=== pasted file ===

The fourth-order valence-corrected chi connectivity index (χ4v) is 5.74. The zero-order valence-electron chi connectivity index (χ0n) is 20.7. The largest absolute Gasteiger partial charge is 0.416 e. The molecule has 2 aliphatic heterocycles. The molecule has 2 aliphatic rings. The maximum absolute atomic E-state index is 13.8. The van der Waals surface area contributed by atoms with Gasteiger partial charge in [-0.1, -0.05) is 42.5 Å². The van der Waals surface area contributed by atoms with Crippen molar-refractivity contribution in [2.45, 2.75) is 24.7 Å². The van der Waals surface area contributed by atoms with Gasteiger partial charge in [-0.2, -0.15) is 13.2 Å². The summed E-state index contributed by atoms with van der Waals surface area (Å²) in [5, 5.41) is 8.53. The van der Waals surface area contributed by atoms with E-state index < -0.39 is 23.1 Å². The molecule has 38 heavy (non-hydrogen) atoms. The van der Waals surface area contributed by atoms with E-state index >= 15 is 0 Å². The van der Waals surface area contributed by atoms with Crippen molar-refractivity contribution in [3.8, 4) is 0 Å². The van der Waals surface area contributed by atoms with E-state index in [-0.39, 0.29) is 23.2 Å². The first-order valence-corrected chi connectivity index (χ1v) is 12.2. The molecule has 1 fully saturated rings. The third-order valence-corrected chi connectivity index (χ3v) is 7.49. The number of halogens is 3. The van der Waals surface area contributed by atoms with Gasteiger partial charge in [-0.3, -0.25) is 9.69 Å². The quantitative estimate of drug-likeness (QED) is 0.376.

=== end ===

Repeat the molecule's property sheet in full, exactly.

The fourth-order valence-corrected chi connectivity index (χ4v) is 5.74. The zero-order valence-electron chi connectivity index (χ0n) is 20.7. The largest absolute Gasteiger partial charge is 0.416 e. The molecule has 2 aliphatic heterocycles. The molecule has 2 aliphatic rings. The maximum absolute atomic E-state index is 13.8. The van der Waals surface area contributed by atoms with Gasteiger partial charge in [-0.1, -0.05) is 42.5 Å². The van der Waals surface area contributed by atoms with Crippen molar-refractivity contribution in [2.45, 2.75) is 24.7 Å². The van der Waals surface area contributed by atoms with Gasteiger partial charge in [-0.2, -0.15) is 13.2 Å². The summed E-state index contributed by atoms with van der Waals surface area (Å²) in [5, 5.41) is 8.53. The van der Waals surface area contributed by atoms with E-state index < -0.39 is 23.1 Å². The molecule has 38 heavy (non-hydrogen) atoms. The van der Waals surface area contributed by atoms with E-state index >= 15 is 0 Å². The van der Waals surface area contributed by atoms with Crippen molar-refractivity contribution in [3.8, 4) is 0 Å². The van der Waals surface area contributed by atoms with E-state index in [-0.39, 0.29) is 23.2 Å². The first-order valence-corrected chi connectivity index (χ1v) is 12.2. The molecule has 1 fully saturated rings. The third-order valence-corrected chi connectivity index (χ3v) is 7.49. The number of halogens is 3. The van der Waals surface area contributed by atoms with Gasteiger partial charge in [-0.3, -0.25) is 9.69 Å². The quantitative estimate of drug-likeness (QED) is 0.376.